The Doctor Didn’t Listen

When I found out my platelets were below normal this year, I went through a variety of emotions, but absent was fear. I was in remission for four years and three months, surely I could do it again. After all, I was in the same hospital system seeing a colleague of my favorite doctor, I thought for sure it would be smooth sailing.

I was wrong.

I had to push for weekly CBCs, not being taken seriously about how quickly my platelets could crash. Two weeks later, I dropped from 129,000 to 53,000. I was put on Prednisone, the drug that destroyed my body and left lasting damage. The doctor assured me it was only a temporary treatment. I thought once ITP showed him what it was capable of, he would take what I say seriously.

Again, I was wrong.

My platelets started to rise, and stayed stable on high doses, but that drug was killing me. I kept asking my doctor about Rituxan, my life saver. The one drug that Dr. Ahn and I knew would put ITP into remission. It dangled in front of me like a carrot. He again refused to prescribe me Rituxan, he was perfectly fine leaving me on the drug that was destroying my body. The doctor kept saying, “Rituxan is not a benign treatment.”

I was in self-preservation mode at this point, getting worse as the weeks went by. I found my new physician, who knew Dr. Ahn and his research. I opened up to him about my desire to use Rituxan and he didn’t string me along. Instead, we created a plan based on how I wanted to fight ITP.

Rituxan worked, again.

I spent four weeks watching as the infusions started fighting back. I also was slowly feeling like myself, regaining my identity beyond just being “sick”.

After all of this, my emotions are still a bit raw. However, I am reminded that Dr. Ahn gave me the tools to continue to fight this disease well after he retired. It wasn’t just preparation for a single victory against ITP, but a lifetime of fighting back.

So here I am, in remission.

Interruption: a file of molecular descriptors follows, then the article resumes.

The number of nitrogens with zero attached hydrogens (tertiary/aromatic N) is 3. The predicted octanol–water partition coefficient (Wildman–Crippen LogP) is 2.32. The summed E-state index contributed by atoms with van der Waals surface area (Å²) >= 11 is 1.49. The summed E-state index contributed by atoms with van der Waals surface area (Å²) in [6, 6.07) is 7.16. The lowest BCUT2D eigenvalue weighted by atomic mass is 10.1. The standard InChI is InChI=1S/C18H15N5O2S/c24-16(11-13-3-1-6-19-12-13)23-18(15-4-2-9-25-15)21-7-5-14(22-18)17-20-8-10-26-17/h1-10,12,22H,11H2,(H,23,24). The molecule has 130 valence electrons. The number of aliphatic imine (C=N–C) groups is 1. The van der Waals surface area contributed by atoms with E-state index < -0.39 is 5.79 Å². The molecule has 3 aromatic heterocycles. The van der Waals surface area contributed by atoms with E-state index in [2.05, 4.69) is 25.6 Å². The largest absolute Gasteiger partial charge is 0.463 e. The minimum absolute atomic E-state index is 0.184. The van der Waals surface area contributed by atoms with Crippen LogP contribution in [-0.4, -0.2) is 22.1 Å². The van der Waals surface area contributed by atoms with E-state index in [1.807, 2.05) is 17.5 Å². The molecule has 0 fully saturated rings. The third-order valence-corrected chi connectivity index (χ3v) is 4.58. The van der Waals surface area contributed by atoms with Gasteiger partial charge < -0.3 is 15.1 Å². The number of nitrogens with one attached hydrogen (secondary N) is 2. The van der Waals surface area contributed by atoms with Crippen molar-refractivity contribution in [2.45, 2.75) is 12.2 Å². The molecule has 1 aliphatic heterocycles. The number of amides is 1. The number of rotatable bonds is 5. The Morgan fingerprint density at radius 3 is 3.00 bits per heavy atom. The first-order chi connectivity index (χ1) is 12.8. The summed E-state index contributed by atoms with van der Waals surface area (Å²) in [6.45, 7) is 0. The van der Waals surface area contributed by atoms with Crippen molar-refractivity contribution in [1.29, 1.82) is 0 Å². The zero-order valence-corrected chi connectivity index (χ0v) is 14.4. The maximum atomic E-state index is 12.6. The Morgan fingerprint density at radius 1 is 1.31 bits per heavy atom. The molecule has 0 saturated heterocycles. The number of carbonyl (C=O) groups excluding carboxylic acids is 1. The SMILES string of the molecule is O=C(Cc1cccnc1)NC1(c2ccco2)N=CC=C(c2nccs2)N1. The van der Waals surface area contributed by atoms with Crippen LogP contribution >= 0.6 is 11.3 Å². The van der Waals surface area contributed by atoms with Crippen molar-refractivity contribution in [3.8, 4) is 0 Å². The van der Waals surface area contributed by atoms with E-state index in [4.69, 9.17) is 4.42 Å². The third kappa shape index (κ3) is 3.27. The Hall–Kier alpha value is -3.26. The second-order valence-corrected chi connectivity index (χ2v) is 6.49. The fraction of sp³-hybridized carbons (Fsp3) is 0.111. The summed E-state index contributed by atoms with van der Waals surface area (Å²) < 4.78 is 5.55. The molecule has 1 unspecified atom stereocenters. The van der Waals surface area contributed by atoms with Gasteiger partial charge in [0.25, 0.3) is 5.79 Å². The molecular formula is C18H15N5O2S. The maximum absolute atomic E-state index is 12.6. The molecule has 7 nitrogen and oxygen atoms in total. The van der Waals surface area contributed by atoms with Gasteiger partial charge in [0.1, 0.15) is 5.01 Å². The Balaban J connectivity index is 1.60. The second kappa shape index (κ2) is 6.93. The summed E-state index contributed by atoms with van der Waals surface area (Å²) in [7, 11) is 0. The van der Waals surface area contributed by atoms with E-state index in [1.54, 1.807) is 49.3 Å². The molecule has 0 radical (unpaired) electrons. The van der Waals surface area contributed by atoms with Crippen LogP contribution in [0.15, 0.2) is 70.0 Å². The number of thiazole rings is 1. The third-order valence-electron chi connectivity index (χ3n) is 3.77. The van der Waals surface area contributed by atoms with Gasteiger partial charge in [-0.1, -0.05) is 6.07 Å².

The doctor didn’t listen, so I found one who did.

My N-of-1 Odyssey

On Monday 7/1, I’ll be repurposing Rituxan for Immune Thrombocytopenia for a second time. The goal is to put me back into remission for an extended period of time. When I used Rituxan at the end of 2014, I had a remission period over four years. I’d like to think we will be able to achieve similar results this time around.

Rituxan is a chimeric monoclonal antibody targeted against the pan-B-cell marker CD20. In plain English, it targets B-cells by going after CD20 which is expressed on the surface. Ultimately, after multiple blood tests and positive results from immunosuppression by steroids, we were able to figure out my B-cells were responsible for destroying my platelets. By shutting them down using Rituxan, I am able to maintain a normal platelet count.

The first test I received is Anti-Nuclear Antibody (ANA) which came back positive and indicates autoimmune activity. We also tested for Lupus, Rheumatoid Arthritis, and Sj√∂gren’s Syndrome among others. I ended up also testing positive for SS-B antibodies, further confirming autoimmune activity. Another great marker: I respond very well to immune suppression with Prednisone. All of these factors collectively helped my doctor come to the conclusion that I had chronic Immune Thrombocytopenia and I was destroying platelets via my B-cells. I never had a bone marrow biopsy because when I am on high doses of Prednisone, my platelet count returns to normal. There is nothing to indicate that I have any issues with platelet production in my bone marrow.

Because of this, N-Plate and Promacta would not be the right treatment for me. I could stimulate platelet production, but my B-cells would destroy those platelets as well. Ultimately, the idea is to stop the process of platelet destruction. That’s how I came to the decision to use Rituxan in 2014, and why I advocated so hard to use it again this time.

So now I begin the process of making myself an N-of-1 example of how Rituxan can help ITP patients with B-cell led destruction of platelets. We will collect a CBC before each of the four infusions to track progress. I am currently on no medication for my platelets after I finished my Dexamethasone pulse last Monday (one week before my first infusion).

Besides chasing remission for a second time, I had an inordinate amount of trouble getting insurance to approve this treatment. We must see to it that Rituxan become an on-label therapy for Immune Thrombocytopenia, especially since patients with B-cell led destruction of their platelets do not have an FDA-approved treatment.

Acknowledging the clinical diversity of ITP is a must, especially with multiple drugs on the market and more in development. There is no one size fits all treatment for ITP, and what works for me may not work for another patient. Gathering treatment data and comparing it with ANA tests will be a great way to dissect some potential remission patterns in patients.